Certificate Transparency (CT) logs are publicly accessible and append-only logs that record information about SSL/TLS certificates issued by certificate authorities (CAs). The purpose of CT logs is to enhance the security and trustworthiness of the SSL/TLS ecosystem by providing transparency and accountability in the issuance of certificates.
Certificate Transparency (CT) is a relatively new concept in the grand scheme of things and was first proposed by Google in 2012 as an open framework to address security and trust issues in the SSL/TLS certificate system. The goal was to create a FULLY-transparent and accountable ecosystem for cert issuance and validation.
In 2012, Google published the initial proposal for Certificate Transparency, outlining the need for a public log infrastructure to detect certificate mis issuance and improve the overall security of SSL/TLS. Google started developing an open-source CT log server and began collaborating with industry stakeholders. Less than a year later in 2013, Google launched a pilot project, deploying CT logs for certain Google services. They collaborated with a few certificate authorities (CAs) to log all certificates they issued. The pilot aimed to test and refine the CT protocol, identify challenges, and gather feedback from the industry. Over time, the CT ecosystem grew, with the establishment of multiple public and private CT log servers. More CAs started logging certificates, and CT log transparency became an industry norm to promote security and accountability.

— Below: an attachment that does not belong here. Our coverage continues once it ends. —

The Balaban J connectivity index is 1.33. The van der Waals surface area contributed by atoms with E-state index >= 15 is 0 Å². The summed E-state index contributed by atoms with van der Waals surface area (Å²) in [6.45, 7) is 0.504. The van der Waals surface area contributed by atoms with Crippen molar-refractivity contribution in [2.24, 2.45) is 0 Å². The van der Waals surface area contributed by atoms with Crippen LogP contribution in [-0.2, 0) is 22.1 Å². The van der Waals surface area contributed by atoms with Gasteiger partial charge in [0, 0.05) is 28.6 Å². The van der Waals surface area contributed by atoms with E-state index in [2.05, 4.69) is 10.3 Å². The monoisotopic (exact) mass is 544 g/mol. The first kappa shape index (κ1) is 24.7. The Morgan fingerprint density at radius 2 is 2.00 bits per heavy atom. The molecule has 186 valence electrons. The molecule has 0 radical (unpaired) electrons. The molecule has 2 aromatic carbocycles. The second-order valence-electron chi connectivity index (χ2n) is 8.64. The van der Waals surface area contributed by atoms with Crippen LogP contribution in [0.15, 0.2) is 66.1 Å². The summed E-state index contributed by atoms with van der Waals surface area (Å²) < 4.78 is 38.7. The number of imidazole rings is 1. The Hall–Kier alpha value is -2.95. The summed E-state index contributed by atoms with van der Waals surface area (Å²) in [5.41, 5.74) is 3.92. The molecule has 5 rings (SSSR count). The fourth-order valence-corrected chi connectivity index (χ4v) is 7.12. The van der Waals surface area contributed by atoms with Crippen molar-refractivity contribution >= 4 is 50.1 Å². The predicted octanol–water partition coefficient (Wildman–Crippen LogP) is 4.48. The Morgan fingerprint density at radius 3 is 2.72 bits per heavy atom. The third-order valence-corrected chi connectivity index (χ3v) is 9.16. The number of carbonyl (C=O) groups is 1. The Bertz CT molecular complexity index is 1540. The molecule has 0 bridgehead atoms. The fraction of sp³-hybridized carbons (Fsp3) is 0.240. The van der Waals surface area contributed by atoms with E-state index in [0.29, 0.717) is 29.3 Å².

Today, Certificate Transparency is widely accepted and adopted within the industry, improving security, trustworthiness, and accountability in the SSL/TLS infrastructure. CT logs play a crucial role in detecting and mitigating security incidents related to certificate issuance, benefiting both end-users and organizations relying on secure communication.
CT logs help with:
Certificate Transparency logs have become an integral part of the SSL/TLS ecosystem, promoting accountability, early detection of security incidents, and trustworthiness in certificate issuance. Browser vendors and industry standards now often require or encourage CAs to log all newly issued certificates in CT logs to ensure greater transparency and security.